Research Article: Gray-level discretization impacts reproducible MRI radiomics texture features

Date Published: March 7, 2019

Publisher: Public Library of Science

Author(s): Loïc Duron, Daniel Balvay, Saskia Vande Perre, Afef Bouchouicha, Julien Savatovsky, Jean-Claude Sadik, Isabelle Thomassin-Naggara, Laure Fournier, Augustin Lecler, Yong Fan.


To assess the influence of gray-level discretization on inter- and intra-observer reproducibility of texture radiomics features on clinical MR images.

We studied two independent MRI datasets of 74 lacrymal gland tumors and 30 breast lesions from two different centers. Two pairs of readers performed three two-dimensional delineations for each dataset. Texture features were extracted using two radiomics softwares (Pyradiomics and an in-house software). Reproducible features were selected using a combination of intra-class correlation coefficient (ICC) and concordance and coherence coefficient (CCC) with 0.8 and 0.9 as thresholds, respectively. We tested six absolute and eight relative gray-level discretization methods and analyzed the distribution and highest number of reproducible features obtained for each discretization. We also analyzed the number of reproducible features extracted from computer simulated delineations representative of inter-observer variability.

The gray-level discretization method had a direct impact on texture feature reproducibility, independent of observers, software or method of delineation (simulated vs. human). The absolute discretization consistently provided statistically significantly more reproducible features than the relative discretization. Varying the bin number of relative discretization led to statistically significantly more variable results than varying the bin size of absolute discretization.

When considering inter-observer reproducible results of MRI texture radiomics features, an absolute discretization should be favored to allow the extraction of the highest number of potential candidates for new imaging biomarkers. Whichever the chosen method, it should be systematically documented to allow replicability of results.

Partial Text

Medical imaging is progressively shifting from conventional visual image analysis to quantitative personalized medicine thanks to the recent development of data-driven analysis methods like radiomics [1]. Radiomics is a high-throughput mining of quantitative features from medical imaging that enables data to be extracted and applied within clinical-decision support systems to improve diagnostic, prognostic, and predictive accuracy [2]. The potential of radiomics-based phenotyping in precision medicine is encouraging [2–4] but the diversity of the implementation methods of the radiomics pipeline and the absence of widespread standards result in a high variability of the possible approaches that may lead to non-replicable results. More specifically, one of the steps in the radiomics process is feature reduction, to decrease data dimensionality and allow correlation of imaging features to predict outcome. Feature reduction can be performed in a number of ways, but a frequently-used method is based on the selection of the most reproducible features, based on the hypothesis that reproducibility is a mandatory quality for an imaging biomarker derived from the radiomics process. This feature-reduction step will therefore impact the results of a radiomics study, and may lead to potentially discard a highly informative feature because it is not reproducible enough to be used in clinical routine. However, there are no current recommendations or standardization of this step.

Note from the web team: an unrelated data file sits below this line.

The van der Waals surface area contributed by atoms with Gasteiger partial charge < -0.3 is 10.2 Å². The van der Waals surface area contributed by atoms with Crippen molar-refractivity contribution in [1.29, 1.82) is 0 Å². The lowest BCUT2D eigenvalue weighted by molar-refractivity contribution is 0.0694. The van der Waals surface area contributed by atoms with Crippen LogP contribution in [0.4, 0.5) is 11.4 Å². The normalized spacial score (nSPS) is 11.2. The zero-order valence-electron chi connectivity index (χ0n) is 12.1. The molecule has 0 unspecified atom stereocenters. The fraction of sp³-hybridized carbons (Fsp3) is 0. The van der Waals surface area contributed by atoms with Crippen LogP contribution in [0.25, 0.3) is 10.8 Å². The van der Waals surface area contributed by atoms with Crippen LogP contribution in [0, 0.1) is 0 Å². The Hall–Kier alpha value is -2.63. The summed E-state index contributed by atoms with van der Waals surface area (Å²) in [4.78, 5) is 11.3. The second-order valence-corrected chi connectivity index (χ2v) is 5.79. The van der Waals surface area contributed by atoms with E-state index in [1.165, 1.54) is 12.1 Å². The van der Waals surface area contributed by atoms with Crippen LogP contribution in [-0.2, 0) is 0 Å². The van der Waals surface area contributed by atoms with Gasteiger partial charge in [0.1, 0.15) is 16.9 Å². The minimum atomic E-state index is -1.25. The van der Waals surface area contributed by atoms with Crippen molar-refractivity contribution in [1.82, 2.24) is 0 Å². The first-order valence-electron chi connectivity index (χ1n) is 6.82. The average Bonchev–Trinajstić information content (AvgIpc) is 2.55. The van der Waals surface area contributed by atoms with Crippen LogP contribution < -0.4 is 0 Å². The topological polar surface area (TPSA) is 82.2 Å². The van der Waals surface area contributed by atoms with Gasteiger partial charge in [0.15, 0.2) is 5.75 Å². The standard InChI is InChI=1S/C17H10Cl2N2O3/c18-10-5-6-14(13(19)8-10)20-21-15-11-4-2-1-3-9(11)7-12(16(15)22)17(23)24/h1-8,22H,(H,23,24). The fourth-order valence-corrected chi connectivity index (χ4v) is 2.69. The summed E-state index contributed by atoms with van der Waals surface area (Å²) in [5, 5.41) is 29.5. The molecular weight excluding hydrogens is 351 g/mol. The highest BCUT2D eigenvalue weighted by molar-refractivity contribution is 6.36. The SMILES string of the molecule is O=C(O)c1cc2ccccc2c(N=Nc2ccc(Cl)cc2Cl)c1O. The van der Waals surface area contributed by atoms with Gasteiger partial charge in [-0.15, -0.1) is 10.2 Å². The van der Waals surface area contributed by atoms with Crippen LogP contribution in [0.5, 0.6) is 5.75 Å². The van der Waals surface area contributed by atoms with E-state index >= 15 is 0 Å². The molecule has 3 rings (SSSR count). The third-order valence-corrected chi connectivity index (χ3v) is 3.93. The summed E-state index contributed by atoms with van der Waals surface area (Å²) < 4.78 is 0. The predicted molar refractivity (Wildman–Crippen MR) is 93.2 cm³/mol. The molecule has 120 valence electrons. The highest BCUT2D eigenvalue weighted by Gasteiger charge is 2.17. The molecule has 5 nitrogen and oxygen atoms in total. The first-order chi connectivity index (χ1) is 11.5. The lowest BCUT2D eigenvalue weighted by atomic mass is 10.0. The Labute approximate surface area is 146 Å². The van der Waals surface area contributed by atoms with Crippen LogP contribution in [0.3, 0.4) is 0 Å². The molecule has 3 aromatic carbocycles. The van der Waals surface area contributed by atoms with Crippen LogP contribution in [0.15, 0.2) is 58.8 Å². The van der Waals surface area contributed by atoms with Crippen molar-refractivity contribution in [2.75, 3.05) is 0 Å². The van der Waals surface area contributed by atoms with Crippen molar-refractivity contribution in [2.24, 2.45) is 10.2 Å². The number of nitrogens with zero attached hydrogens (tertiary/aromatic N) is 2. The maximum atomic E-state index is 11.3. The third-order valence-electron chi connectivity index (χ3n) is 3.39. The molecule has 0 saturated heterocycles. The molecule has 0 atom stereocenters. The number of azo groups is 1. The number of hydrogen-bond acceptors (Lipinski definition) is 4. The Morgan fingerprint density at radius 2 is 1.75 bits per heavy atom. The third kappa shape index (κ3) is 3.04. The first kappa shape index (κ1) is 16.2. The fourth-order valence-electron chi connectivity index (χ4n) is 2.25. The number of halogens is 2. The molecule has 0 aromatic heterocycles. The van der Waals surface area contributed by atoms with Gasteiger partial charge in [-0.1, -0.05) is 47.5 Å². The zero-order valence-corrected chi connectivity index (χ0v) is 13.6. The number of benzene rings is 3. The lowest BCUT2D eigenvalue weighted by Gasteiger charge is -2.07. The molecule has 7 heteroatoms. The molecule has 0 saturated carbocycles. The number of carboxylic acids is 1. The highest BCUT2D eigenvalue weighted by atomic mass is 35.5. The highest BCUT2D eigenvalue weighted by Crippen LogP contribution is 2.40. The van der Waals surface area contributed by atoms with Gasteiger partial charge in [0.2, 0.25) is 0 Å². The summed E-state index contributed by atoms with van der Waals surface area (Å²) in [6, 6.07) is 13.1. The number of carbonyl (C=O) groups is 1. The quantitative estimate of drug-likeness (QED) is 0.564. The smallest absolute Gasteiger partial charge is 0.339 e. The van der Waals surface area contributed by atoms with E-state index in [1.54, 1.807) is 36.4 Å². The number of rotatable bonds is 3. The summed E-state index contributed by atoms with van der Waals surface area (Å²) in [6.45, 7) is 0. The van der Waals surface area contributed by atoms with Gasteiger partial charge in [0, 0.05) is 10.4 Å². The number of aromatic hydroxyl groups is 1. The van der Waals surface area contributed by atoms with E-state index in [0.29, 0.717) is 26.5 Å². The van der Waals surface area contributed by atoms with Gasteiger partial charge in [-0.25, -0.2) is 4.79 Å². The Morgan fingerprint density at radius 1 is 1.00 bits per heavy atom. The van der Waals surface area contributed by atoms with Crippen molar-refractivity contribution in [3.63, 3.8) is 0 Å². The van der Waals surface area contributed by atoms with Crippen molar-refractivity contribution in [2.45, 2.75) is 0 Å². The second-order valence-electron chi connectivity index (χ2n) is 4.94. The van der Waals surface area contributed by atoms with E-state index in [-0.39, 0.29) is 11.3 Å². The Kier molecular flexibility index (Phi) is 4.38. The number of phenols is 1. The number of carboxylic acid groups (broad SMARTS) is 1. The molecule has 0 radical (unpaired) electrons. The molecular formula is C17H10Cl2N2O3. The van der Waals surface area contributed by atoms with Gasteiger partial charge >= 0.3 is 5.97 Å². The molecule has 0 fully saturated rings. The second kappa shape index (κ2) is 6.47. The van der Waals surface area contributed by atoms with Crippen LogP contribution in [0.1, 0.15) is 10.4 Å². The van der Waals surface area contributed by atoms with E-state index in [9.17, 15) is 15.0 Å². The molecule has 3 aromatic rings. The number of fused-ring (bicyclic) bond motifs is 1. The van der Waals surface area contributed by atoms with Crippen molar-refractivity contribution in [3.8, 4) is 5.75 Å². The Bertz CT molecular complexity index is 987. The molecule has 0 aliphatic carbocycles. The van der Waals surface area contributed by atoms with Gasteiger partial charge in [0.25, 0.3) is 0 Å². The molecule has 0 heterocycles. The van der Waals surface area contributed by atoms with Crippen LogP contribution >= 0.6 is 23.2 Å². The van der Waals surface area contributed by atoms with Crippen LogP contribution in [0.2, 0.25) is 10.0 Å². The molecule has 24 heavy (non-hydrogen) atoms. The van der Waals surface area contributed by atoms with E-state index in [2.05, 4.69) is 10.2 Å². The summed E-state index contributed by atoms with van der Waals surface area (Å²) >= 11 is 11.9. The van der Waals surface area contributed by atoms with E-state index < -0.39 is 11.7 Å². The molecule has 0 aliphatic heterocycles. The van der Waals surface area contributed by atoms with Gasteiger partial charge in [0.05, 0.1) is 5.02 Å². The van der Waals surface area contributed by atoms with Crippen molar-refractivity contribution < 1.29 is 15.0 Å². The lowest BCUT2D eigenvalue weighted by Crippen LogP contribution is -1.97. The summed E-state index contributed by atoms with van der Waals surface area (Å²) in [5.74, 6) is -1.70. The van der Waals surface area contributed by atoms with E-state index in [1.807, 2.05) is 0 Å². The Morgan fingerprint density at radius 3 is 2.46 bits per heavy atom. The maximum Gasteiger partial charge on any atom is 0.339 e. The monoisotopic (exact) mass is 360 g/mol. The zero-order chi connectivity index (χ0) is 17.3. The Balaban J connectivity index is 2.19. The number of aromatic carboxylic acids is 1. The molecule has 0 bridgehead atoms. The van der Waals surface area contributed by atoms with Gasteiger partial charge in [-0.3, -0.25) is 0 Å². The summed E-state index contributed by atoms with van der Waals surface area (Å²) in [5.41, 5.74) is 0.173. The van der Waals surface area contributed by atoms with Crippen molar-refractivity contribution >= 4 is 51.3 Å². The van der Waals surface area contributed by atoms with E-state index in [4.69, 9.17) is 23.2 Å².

The results of the experiments 1, 2, 3 and 4 are detailed in the Tables 1, 2, 3 and 4, respectively.

We assessed the influence of gray-level discretization methods on radiomics texture feature inter- and intra-observer reproducibility in two independent clinical MR datasets. Texture feature reproducibility was shown to substantially depend on the gray-level discretization method. The absolute discretization (FBS) method was found to provide a higher number of reproducible features than the relative discretization (FBN) method. The relative discretization was also found to give more different results when varying the bin numbers than the absolute discretization when varying the bin sizes.




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